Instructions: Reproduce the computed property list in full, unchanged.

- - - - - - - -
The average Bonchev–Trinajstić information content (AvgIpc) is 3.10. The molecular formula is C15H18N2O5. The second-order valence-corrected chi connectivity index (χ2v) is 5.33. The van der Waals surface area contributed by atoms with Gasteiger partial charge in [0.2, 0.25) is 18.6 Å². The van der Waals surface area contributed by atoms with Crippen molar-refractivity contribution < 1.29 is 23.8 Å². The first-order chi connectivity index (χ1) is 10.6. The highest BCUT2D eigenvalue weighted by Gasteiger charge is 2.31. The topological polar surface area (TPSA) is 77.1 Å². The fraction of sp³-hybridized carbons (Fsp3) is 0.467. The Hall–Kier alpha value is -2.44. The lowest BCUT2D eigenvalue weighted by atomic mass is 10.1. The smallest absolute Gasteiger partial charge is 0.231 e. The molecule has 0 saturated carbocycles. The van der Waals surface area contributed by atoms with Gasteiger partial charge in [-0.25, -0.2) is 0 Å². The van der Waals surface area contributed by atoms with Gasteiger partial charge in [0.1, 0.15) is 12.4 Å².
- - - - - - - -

The average Bonchev–Trinajstić information content (AvgIpc) is 3.10. The molecular formula is C15H18N2O5. The second-order valence-corrected chi connectivity index (χ2v) is 5.33. The van der Waals surface area contributed by atoms with Gasteiger partial charge in [0.2, 0.25) is 18.6 Å². The van der Waals surface area contributed by atoms with Crippen molar-refractivity contribution < 1.29 is 23.8 Å². The first-order chi connectivity index (χ1) is 10.6. The highest BCUT2D eigenvalue weighted by Gasteiger charge is 2.31. The topological polar surface area (TPSA) is 77.1 Å². The fraction of sp³-hybridized carbons (Fsp3) is 0.467. The Hall–Kier alpha value is -2.44. The lowest BCUT2D eigenvalue weighted by atomic mass is 10.1. The smallest absolute Gasteiger partial charge is 0.231 e. The molecule has 0 saturated carbocycles. The van der Waals surface area contributed by atoms with Gasteiger partial charge in [-0.25, -0.2) is 0 Å². The van der Waals surface area contributed by atoms with Gasteiger partial charge in [0.1, 0.15) is 12.4 Å².